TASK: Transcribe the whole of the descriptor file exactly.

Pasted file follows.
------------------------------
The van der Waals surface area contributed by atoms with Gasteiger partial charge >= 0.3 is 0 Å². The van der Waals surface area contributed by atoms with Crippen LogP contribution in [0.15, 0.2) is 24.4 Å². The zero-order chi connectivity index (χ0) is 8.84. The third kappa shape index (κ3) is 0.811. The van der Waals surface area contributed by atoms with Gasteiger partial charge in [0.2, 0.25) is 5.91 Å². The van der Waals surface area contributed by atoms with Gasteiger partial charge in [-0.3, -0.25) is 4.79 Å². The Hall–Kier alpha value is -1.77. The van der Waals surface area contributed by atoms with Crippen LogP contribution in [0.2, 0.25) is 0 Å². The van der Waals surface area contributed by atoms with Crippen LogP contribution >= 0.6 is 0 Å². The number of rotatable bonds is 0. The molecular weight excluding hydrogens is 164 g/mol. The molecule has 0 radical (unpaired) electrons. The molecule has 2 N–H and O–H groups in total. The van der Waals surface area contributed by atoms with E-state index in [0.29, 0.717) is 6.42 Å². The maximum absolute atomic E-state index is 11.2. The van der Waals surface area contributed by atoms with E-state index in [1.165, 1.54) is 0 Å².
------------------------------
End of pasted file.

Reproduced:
The van der Waals surface area contributed by atoms with Gasteiger partial charge >= 0.3 is 0 Å². The van der Waals surface area contributed by atoms with Crippen LogP contribution in [0.15, 0.2) is 24.4 Å². The zero-order chi connectivity index (χ0) is 8.84. The third kappa shape index (κ3) is 0.811. The van der Waals surface area contributed by atoms with Gasteiger partial charge in [0.2, 0.25) is 5.91 Å². The van der Waals surface area contributed by atoms with Gasteiger partial charge in [-0.3, -0.25) is 4.79 Å². The Hall–Kier alpha value is -1.77. The van der Waals surface area contributed by atoms with Crippen LogP contribution in [0.2, 0.25) is 0 Å². The van der Waals surface area contributed by atoms with Crippen LogP contribution >= 0.6 is 0 Å². The number of rotatable bonds is 0. The molecular weight excluding hydrogens is 164 g/mol. The molecule has 0 radical (unpaired) electrons. The molecule has 2 N–H and O–H groups in total. The van der Waals surface area contributed by atoms with E-state index in [0.29, 0.717) is 6.42 Å². The maximum absolute atomic E-state index is 11.2. The van der Waals surface area contributed by atoms with E-state index in [1.165, 1.54) is 0 Å².